Today we are talking about what to do if you have a low TSH, what it means for your body, what causes it and what to do.
There are 3 main causes of a low TSH that you should know about:
1. Thyroid medication (You are taking too much) → Common
2. Hyperthyroidism (Your body is producing too much) → Common
3. Pituitary/Hypothalamic dysfunction (Your body can’t make it) → Not very common
We are going to focus on the first one today, meaning what happens if you have a low TSH due to taking thyroid medication, but you should realize that there are other causes of a low TSH.
So, how does the TSH work in your body?
TSH is produced by the pituitary gland and its job is to tell your thyroid to produce thyroid hormone.
It’s called thyroid stimulating hormone for a reason because it stimulates your thyroid gland to produce T4 and T3.
A low TSH means that your body is sending the signal to produce less thyroid hormone from your thyroid gland.
This can be because you are taking thyroid medication or because your body is producing too much thyroid hormone on its own.
Lastly, it could be because your body isn’t capable of producing TSH because of damage to the pituitary gland.
The most common concern I see among thyroid patients has to do with having a low or normal TSH but still remaining symptomatic so, to help understand this dilemma, I’ve created 3 questions that we need to answer:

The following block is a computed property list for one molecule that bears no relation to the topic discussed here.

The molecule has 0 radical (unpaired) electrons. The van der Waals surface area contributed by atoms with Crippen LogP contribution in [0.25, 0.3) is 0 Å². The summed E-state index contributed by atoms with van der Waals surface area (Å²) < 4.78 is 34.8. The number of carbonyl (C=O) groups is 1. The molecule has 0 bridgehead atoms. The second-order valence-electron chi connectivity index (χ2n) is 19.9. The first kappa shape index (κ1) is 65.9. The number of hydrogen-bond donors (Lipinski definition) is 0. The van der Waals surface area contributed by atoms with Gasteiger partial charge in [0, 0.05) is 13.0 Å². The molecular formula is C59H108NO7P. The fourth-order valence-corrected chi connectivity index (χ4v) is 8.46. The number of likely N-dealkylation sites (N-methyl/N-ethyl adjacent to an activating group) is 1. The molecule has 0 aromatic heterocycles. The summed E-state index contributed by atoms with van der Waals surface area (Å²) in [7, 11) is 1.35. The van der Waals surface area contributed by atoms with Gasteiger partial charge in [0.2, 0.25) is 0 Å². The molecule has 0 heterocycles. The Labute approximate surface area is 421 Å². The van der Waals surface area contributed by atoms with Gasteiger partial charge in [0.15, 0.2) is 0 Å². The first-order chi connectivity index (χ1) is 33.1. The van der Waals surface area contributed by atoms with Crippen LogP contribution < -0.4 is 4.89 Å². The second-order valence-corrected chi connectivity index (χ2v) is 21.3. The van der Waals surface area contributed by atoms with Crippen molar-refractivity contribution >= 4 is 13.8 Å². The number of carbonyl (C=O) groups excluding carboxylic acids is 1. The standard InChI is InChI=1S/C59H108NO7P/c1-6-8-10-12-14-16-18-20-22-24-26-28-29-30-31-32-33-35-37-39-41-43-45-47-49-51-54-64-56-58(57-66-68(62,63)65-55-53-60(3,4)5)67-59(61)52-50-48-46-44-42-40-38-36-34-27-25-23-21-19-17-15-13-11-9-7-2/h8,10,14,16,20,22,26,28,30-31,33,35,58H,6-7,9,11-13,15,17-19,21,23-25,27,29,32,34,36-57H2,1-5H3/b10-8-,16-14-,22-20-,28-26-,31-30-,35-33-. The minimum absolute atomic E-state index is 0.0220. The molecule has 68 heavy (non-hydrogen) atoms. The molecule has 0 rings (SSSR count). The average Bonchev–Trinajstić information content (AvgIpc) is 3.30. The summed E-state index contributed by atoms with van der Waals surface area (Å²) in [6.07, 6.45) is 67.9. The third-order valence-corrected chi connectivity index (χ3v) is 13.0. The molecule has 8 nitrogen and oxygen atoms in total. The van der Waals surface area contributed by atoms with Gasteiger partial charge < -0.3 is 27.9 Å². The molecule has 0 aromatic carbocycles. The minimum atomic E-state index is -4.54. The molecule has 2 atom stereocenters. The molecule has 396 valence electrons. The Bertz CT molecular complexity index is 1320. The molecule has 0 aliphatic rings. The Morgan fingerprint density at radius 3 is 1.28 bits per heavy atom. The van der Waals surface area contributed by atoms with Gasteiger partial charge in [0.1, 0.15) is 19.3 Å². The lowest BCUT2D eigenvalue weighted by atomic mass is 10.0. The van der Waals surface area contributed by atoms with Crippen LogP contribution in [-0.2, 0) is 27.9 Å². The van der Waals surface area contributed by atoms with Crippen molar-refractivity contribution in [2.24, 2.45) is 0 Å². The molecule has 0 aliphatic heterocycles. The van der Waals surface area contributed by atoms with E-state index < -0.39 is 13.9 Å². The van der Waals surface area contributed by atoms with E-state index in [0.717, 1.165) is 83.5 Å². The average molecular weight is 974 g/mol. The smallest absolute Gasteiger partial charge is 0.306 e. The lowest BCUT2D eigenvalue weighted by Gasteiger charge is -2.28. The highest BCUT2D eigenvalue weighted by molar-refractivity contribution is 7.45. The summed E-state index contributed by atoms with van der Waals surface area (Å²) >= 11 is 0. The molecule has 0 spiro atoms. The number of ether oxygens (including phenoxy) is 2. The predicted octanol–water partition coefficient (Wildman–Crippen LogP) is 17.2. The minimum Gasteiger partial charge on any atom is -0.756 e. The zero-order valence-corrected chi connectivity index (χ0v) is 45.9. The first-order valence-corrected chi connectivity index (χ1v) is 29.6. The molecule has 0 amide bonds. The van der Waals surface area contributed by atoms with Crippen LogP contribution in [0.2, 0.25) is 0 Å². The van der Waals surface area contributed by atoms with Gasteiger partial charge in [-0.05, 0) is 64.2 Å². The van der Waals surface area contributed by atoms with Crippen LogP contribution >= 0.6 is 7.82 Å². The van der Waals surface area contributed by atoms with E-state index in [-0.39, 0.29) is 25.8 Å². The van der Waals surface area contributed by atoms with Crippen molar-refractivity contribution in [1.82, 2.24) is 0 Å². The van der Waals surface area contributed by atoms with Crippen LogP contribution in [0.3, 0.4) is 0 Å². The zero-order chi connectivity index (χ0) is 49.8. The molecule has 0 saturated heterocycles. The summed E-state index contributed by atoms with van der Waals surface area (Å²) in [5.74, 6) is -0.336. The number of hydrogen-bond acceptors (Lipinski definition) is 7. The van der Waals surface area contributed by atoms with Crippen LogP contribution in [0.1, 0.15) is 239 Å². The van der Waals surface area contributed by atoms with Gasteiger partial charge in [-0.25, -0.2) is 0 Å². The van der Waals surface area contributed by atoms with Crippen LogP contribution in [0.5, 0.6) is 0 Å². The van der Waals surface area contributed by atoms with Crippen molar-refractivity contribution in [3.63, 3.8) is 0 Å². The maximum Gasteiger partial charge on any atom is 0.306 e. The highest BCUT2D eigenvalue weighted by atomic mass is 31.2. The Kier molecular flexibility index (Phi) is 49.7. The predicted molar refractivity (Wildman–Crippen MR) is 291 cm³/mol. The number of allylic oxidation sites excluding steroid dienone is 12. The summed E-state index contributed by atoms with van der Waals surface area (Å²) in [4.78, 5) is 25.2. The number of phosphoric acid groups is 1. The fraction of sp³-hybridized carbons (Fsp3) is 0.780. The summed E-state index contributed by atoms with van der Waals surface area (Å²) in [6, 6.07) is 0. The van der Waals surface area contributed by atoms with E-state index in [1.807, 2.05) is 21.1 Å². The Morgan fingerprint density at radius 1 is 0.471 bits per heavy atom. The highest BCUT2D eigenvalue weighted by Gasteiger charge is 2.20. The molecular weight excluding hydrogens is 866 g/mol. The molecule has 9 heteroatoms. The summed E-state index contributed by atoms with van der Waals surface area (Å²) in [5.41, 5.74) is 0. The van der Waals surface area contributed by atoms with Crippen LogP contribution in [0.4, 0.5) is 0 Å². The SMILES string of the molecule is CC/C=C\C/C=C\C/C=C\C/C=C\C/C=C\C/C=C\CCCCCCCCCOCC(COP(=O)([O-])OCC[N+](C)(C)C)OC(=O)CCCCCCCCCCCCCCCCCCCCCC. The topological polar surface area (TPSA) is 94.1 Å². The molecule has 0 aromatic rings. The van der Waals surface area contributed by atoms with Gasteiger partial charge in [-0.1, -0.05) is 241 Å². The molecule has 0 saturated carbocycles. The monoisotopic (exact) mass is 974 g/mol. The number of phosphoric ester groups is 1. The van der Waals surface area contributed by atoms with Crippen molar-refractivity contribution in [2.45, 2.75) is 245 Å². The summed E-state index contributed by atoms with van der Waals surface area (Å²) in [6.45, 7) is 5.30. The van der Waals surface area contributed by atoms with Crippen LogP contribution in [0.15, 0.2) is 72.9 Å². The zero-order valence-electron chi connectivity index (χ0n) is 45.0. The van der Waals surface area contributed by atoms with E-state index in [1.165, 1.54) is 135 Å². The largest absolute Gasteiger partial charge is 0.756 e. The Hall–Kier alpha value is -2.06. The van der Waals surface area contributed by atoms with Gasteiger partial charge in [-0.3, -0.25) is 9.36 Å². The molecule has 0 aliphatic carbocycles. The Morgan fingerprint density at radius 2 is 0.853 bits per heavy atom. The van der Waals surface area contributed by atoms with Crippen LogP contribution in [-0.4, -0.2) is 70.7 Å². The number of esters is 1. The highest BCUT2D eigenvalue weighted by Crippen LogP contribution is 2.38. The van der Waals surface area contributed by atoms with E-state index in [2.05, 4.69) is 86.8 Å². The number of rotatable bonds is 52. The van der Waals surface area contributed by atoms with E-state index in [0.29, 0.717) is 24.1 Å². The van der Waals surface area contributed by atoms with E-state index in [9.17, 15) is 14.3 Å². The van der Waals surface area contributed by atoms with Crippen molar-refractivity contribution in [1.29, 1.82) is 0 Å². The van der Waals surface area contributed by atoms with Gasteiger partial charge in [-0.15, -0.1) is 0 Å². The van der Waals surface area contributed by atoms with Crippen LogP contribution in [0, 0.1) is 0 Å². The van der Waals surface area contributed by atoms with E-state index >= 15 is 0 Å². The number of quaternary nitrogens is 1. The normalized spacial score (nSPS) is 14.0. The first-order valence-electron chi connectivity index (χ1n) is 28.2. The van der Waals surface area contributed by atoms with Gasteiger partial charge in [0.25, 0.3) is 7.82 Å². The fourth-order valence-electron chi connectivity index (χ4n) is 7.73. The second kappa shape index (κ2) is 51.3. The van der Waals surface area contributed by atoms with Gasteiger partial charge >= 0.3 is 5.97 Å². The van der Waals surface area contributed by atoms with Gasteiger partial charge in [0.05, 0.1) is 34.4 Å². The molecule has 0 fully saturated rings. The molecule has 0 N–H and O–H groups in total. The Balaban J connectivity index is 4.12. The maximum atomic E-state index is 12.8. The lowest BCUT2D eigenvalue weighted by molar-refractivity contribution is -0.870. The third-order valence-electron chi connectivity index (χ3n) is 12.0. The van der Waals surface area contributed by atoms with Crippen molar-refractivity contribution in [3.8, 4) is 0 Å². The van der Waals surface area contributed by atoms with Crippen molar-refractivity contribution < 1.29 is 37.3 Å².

#1. Question: How can you have a low TSH while taking thyroid medication but still feel poorly?
This has to do with the fact that it’s possible to have a low TSH but still have low free T3 and T4 hormones in the body. Studies have shown that simply taking T4 medication is not enough to normalize free thyroid hormone levels even though it may normalize the serum TSH.
#2. Question: Can you have a low TSH and not be hyperthyroid?
Yes! Hyperthyroidism caused by your own body producing too much thyroid hormone is not the same thing as taking too much thyroid medication (although it can be). There are instances where you can take enough thyroid hormone to suppress or lower the TSH but still have low free thyroid hormone levels.
#3. Question: What should you do if you have a low TSH, take thyroid medication and feel poorly?
The best thing to do is to look beyond the TSH and look into other lab tests including free T3, Free T4 and Total T3.
The combination of these lab tests will help you understand more of what is happening in your body.
I’m Dr. Westin Childs and I focus on thyroid health, hormone balance, and weight loss. I write about thyroid disorders, weight loss, insulin resistance, estrogen/progesterone balance on my blog. I truly believe that hormone balance is the key to managing your weight, your mood and your quality of life which is why I’m so passionate about it.
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This video is not intended to be used as medical advice. If you have questions about your health please consult your physician or primary care provider. Dr. Westin Childs goes to great lengths to produce high-quality content but this is NOT a substitute for medical care.
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